-It is a point of honour in some regiments never to cry out under the discipline of the cat of nine tails; to avoid which, they chew a bullet.

 Rag fair: An inspection of the linen and necessaries of a company of soldiers, commonly made by their officers on Mondays or Saturdays.

Sank, Sanky, Centipees: A tailor employed by clothiers in making soldier’s clothing.

A series of pole mounted weapons called halberts

Various Halberts

To be brought to the halberts: to be flogged. Soldiers of the infantry, when flogged,being commonly tied to three halberts, set up in a triangle, with a fourth fastened across them.

To boil one’s lobster— for a churchman to become a soldier: lobsters, which are of a bluish black, being made red by boiling.

To get a halbert: to be appointed a sergeant.

To hug brown Bess: to carry a firelock, or serve as a private soldier.

Smart money: Money allowed to soldiers or sailors for the loss of a limb, or other hurt received in the service.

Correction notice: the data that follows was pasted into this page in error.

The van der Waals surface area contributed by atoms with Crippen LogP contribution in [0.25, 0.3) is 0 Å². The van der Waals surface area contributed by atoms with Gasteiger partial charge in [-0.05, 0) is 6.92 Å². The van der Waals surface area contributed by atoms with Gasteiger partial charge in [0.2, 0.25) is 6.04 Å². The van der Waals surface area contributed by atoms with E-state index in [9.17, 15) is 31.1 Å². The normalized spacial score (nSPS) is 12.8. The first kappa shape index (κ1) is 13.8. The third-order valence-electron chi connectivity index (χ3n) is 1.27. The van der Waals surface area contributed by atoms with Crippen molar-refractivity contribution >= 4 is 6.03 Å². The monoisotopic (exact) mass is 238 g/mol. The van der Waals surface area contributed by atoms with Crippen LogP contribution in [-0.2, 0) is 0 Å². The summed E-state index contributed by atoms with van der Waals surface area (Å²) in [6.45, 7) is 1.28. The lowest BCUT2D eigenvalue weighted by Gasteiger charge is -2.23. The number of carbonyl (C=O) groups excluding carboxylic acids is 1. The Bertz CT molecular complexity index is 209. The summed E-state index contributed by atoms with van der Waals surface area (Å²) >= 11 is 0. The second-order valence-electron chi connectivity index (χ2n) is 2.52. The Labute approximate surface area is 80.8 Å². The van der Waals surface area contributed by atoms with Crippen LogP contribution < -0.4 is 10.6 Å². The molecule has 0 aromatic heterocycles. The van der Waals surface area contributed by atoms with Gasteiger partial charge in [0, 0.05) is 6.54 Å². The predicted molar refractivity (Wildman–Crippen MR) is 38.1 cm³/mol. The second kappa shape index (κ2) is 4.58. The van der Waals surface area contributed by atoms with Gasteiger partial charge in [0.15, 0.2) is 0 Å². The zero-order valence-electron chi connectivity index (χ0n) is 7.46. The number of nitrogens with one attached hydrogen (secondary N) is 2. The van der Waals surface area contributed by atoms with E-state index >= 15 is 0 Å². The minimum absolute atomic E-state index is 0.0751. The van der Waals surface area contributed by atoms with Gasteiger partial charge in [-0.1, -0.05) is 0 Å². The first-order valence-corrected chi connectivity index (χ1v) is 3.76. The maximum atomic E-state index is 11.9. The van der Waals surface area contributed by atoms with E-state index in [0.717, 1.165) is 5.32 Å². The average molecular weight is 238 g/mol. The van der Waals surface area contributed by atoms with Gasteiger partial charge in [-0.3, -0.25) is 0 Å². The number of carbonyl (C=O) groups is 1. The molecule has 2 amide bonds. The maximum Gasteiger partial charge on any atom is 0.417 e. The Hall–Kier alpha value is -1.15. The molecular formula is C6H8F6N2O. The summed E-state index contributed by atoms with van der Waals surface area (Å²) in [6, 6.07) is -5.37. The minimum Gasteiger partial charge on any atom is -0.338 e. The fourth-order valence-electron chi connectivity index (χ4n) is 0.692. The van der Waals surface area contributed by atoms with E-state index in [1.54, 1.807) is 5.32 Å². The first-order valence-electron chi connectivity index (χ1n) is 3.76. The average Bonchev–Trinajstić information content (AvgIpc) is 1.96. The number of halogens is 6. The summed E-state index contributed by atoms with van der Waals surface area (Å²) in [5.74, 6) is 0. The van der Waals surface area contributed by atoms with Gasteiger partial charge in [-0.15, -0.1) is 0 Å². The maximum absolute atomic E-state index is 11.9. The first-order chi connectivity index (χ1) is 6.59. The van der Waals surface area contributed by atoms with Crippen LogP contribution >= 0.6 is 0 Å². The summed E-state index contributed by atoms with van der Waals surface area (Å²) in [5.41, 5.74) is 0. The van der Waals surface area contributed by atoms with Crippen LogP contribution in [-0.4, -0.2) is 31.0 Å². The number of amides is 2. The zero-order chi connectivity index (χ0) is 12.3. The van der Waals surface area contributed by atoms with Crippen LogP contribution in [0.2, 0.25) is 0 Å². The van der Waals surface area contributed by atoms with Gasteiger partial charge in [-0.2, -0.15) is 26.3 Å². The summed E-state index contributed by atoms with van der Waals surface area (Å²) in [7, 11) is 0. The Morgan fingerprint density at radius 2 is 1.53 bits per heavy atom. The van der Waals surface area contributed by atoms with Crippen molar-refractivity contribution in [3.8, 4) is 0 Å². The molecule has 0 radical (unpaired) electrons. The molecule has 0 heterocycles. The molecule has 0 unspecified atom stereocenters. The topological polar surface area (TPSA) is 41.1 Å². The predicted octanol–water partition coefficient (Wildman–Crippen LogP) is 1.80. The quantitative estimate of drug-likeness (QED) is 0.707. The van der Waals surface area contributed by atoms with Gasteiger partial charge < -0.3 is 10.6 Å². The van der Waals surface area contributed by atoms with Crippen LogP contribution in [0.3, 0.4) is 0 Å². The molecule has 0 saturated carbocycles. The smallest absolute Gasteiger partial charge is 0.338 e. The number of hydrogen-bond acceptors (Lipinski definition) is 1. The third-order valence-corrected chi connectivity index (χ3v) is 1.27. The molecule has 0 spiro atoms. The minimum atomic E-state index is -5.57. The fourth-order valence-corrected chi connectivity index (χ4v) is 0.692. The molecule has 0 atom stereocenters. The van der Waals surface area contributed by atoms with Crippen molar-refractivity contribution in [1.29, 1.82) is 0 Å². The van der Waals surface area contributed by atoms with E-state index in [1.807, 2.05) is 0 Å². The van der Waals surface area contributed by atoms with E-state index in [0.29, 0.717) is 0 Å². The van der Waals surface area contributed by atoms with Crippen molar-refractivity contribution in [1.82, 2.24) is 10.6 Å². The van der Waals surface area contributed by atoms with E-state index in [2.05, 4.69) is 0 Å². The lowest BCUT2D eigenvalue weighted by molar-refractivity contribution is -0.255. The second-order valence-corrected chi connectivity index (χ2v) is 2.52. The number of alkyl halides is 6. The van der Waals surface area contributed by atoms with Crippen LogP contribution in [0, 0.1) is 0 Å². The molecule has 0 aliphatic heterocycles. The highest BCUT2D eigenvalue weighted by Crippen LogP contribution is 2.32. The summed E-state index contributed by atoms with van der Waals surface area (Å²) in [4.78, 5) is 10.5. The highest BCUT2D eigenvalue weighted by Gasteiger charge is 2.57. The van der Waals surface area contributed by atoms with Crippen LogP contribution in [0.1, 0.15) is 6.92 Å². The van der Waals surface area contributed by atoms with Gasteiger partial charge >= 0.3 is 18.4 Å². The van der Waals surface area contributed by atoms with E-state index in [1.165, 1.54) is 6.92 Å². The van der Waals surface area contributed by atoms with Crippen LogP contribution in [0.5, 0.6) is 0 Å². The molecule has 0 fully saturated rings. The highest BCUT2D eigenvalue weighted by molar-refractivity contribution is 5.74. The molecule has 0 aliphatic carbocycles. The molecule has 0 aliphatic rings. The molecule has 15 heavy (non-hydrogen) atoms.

Soldier’s mawnd: A pretended soldier, begging with a counterfeit wound, which he claims to have received at some famous siege or battle.

Surfeited with a blue plumb: wounded with a bullet.

Tattoo: A beat of the drum, of signal for soldiers to go to their quarters and for ale to stop being served.

Finally, in the category of not exactly slang but still pretty interesting:

Cold burning. A punishment inflicted by private soldiers on their comrades for trifling offences, or breach of their mess laws; it is administered in the following manner: The prisoner is set against the wall, with the arm that is to be burned tied as high above his head as possible. The executioner then ascends a stool, and having a bottle of cold water, pours it slowly down the sleeve of the delinquent, patting him, and leading the water gently down his body, till it runs out at his breeches knees: this is repeated to the other arm, if he is sentenced to be burned in both.

Quoted from:

Grose, Captain (Francis). (2004)  Dictionary of the Vulgar Tongue, 1811 ed. Ikon Classics

by Maria Grace Copyright 2013, all rights reserved